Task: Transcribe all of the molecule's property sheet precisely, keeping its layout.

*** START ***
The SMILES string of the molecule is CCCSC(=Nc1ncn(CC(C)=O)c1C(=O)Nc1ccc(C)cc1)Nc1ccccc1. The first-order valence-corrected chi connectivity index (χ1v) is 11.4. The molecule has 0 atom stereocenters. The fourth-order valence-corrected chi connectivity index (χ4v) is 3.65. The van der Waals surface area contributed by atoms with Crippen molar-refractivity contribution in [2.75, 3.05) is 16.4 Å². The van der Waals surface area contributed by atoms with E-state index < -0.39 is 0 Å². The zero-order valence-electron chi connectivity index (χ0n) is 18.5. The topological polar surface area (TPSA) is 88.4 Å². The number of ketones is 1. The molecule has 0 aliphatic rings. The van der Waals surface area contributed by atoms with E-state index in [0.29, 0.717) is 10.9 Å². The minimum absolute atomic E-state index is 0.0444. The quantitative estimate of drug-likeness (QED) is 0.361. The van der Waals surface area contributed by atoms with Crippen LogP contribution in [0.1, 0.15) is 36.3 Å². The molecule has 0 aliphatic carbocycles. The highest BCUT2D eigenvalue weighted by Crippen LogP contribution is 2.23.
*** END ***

The SMILES string of the molecule is CCCSC(=Nc1ncn(CC(C)=O)c1C(=O)Nc1ccc(C)cc1)Nc1ccccc1. The first-order valence-corrected chi connectivity index (χ1v) is 11.4. The molecule has 0 atom stereocenters. The fourth-order valence-corrected chi connectivity index (χ4v) is 3.65. The van der Waals surface area contributed by atoms with Crippen molar-refractivity contribution in [2.75, 3.05) is 16.4 Å². The van der Waals surface area contributed by atoms with E-state index < -0.39 is 0 Å². The zero-order valence-electron chi connectivity index (χ0n) is 18.5. The topological polar surface area (TPSA) is 88.4 Å². The number of ketones is 1. The molecule has 0 aliphatic rings. The van der Waals surface area contributed by atoms with E-state index in [0.29, 0.717) is 10.9 Å². The minimum absolute atomic E-state index is 0.0444. The quantitative estimate of drug-likeness (QED) is 0.361. The van der Waals surface area contributed by atoms with Crippen LogP contribution in [0.1, 0.15) is 36.3 Å². The molecule has 0 aliphatic carbocycles. The highest BCUT2D eigenvalue weighted by Crippen LogP contribution is 2.23.